During a 2017 oval office meeting, President Donald Trump urged then-Secretary of State Rex Tillerson to push the Department of Justice to drop a criminal case against an Iranian-Turkish gold trader who was being represented by Rudy Giuliani, according to a source with direct knowledge of the matter. The meeting was first reported by Bloomberg.
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Reza Zarrab, Giuliani’s client, was accused of bank fraud, money laundering and helping the Iranian government in evading the U.S. economic sanctions on Iran to hinder its nuclear weapons program.
The source with knowledge told ABC News that many top level aides including Tillerson and then-White House chief of staff John Kelly told the president he could not get involved in the matter saying it would be interfering in an ongoing criminal investigation.
Rudy Giuliani, an attorney for President Donald Trump, addresses a gathering during a campaign event for Eddie Edwards, who is running for the U.S. Congress, in Portsmouth, N.H., Aug. 1, 2018.
(MORE: Rudy Giuliani fires back at former White House aide who accused him of spreading ‘completely false’ theory)
A representative for Tillerson declined to comment when reached by ABC News. Kelly did not respond to a request for comment, nor did Giuliani.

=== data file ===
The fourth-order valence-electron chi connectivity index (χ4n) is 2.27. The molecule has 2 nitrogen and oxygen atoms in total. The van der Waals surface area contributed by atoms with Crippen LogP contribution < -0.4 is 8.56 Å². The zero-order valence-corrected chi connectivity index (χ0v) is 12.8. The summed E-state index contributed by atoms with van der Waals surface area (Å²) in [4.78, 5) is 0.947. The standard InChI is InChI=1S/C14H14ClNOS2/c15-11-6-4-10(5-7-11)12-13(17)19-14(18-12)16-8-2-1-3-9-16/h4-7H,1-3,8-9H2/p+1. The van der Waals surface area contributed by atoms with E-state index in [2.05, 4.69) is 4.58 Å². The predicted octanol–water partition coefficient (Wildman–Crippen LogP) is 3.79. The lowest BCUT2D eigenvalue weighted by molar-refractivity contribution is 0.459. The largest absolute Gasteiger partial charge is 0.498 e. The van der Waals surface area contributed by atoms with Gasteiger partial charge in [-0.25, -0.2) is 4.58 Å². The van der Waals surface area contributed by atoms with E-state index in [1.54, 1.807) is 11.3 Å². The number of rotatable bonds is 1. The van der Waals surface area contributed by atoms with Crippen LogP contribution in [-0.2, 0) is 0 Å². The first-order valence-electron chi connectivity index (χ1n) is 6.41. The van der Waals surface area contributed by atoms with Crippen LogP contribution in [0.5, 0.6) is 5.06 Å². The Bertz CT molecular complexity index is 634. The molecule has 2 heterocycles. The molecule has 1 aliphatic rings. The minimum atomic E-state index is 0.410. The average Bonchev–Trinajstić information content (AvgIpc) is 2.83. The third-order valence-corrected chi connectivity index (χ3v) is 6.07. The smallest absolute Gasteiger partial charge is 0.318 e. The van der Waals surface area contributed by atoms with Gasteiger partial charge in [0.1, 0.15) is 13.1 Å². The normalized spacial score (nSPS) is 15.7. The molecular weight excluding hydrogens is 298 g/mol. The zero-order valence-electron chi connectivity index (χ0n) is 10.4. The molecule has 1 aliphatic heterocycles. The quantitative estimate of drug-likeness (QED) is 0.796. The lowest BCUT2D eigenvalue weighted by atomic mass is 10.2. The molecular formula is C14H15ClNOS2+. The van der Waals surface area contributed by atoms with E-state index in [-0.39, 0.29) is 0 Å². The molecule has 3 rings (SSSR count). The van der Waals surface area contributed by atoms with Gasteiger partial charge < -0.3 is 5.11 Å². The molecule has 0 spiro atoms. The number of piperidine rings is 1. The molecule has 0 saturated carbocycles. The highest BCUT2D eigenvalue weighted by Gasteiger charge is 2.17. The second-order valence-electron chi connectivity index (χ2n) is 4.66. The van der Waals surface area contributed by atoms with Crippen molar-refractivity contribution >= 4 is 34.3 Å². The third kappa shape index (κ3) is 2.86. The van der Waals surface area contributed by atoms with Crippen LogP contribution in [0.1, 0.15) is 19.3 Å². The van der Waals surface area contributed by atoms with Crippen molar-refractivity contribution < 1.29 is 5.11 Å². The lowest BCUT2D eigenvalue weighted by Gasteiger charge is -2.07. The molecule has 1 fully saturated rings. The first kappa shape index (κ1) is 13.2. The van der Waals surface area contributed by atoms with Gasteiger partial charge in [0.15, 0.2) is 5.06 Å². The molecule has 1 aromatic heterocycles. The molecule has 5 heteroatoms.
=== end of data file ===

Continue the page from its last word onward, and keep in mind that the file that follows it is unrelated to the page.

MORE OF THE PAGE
A person familiar with the matter said the Justice Department never considered dropping the criminal case. In addition to Giuliani, Zarrab was also being represented by former U.S. Attorney General Michael Mukasey.
The incident, which had not been previously reported, underscores Giuliani’s close relationship to Trump and his influence over the president’s decision making as highlighted by the latest growing impeachment inquiry involving Ukraine.
Giulani has served as the president’s personal counsel since the investigation into Russian meddling during the 2016 president election — led by former special counsel Robert Mueller — and has been running his own investigation for the last year into matters related to Ukraine, including allegations surrounding former Vice President Joe Biden, his son Hunter and discredited conspiracy theories connected to the 2016 election.
Saul Loeb/AFP/Getty Images
Rex Tillerson, outgoing US Secretary of State makes a statement after his dismissal at the State Department in Washington, D.C. on March 13, 2018.
The issues surrounding Ukraine came to a head after a whistleblower filed a complaint regarding a July 25 phone call that Trump had with newly elected Ukrainian President Volodymyr Zelenskiy, in which Trump pushed Zelenskiy to look into the Bidens and offered the assistance of Giuliani and Attorney General Bill Barr.
(MORE: From a controversial phone call to impeachment calls: A Trump whistleblower timeline)
The president has repeatedly insisted that there was nothing wrong with the interaction.
“I’m against corruption,” Zelenskiy told ABC News’ Tom Llamas during a press availability in Ukraine on Thursday. “This is not corruption, it was just [a] call.”